Paraplegics walk with the help of robotic exoskeletons. Refugees from a natural disaster given remote care in a temporary health center. Patients with multiple chronic diseases are warned before they suffer a heart attack. Potentially deadly drug interactions prevented.
These are just some of the ways in which digital health can save lives, attendees at the Digital Health Summit at International CES heard last week in Las Vegas.
Ideal Life, a Toronto-based vendor of remote monitoring technology, flew in Author Tyson, a 70-year-old heart attack survivor living with heart failure and diabetes, from rural North Carolina, as living proof of the life-saving potential of telehealth.
A patient at , a nine-hospital system covering 29 counties in the eastern part of the state, Tyson was selected to participate in the organization's remote monitoring program for people at risk of hospitalization. Nurses at Vidant Medical Center in Greenville, N.C., monitored his weight, oxygen saturation and blood pressure with Ideal Life technology.
One morning, Tyson woke up with a nosebleed. After he took his vitals readings, a telehealth nurse rang his phone and advised Tyson to call 911 immediately. Although Tyson reported feeling fine, his heart rate had fallen below 40 beats per minute and his blood pressure had spiked to a dangerous level. It turned out his heart was blocked, and Tyson received a life-saving pacemaker.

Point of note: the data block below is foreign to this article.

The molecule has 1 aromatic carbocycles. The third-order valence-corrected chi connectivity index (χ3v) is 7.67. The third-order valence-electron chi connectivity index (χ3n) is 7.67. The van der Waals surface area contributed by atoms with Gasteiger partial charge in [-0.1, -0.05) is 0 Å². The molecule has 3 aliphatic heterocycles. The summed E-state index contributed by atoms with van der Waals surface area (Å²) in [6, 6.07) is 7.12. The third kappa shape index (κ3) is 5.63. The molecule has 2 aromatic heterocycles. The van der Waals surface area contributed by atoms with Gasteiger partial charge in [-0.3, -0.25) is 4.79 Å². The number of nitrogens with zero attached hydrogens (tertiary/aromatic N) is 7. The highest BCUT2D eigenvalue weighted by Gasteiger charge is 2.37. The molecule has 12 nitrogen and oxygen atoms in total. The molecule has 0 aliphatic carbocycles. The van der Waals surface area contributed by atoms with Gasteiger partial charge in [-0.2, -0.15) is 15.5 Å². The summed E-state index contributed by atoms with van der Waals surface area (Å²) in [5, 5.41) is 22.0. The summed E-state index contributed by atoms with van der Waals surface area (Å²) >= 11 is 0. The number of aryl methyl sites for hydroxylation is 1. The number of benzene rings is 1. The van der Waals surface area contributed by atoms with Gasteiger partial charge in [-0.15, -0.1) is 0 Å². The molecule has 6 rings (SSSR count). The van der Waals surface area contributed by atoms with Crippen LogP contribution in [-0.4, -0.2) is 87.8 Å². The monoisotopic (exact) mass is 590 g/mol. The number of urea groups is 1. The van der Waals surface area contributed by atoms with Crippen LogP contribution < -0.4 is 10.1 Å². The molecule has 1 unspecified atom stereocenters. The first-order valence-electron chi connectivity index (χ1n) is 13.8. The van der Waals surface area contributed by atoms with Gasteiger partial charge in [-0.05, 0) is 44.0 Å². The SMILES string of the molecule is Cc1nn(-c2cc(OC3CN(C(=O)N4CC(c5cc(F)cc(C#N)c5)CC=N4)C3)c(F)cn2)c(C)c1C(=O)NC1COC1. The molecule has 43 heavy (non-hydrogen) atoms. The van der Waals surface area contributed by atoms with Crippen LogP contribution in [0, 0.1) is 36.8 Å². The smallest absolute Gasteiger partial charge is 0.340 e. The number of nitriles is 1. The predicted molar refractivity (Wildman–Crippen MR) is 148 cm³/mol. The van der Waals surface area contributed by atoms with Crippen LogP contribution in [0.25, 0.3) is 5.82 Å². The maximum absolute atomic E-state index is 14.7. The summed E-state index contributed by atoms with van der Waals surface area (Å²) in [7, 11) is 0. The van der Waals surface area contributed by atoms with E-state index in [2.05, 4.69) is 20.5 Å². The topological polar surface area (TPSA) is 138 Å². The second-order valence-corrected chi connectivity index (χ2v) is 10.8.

Although he is healthy today, he continues to monitor his health daily. In a reported by the Washington-based LeadingAge Center for Aging Services Technologies, Vidant Health was able to reduce bed days, admissions and hospitalization costs by two-thirds.
Tyson's story was inspirational, but lives also be saved in more mundane ways.
"I'd argue that the greatest promise of digital technology isn't in the heroic," said Dr. Saroj Misra, director of clinical clerkships for . It's in preventing the errors that occur daily in healthcare facilities all over the country, according to Misra, a family practitioner whose practice has thrived with technology as basic as the free Epocrates Pill ID service or even the public internet.
Misra told the story of seeing a patient with both lupus and diabetes who had been put on a new blood-pressure medication by her cardiologist. The patient could not remember the name of the drug, so Misra asked her to describe the shape, size, color and markings on the pill. The pill finder and related interaction checker led Misra to discover that the new drug could interact with one of her lupus meds and cause renal failire, so he called the cardiologist, who agreed to change the prescription.
Digital health also saved the life of Misra's daughter when she was an infant, he said. When being weaned from breast feeding, the baby would not tolerate the formula she was given, and was becoming emaciated from not being able to eat. At 6 months old, she was too young to test for allergies in the traditional manner, so Misra looked up literature on new allergen testing methods and discovered that she was allergic to dairy products as well as soy. "I was able to ensure the health of my daughter through digital technology," Misra said.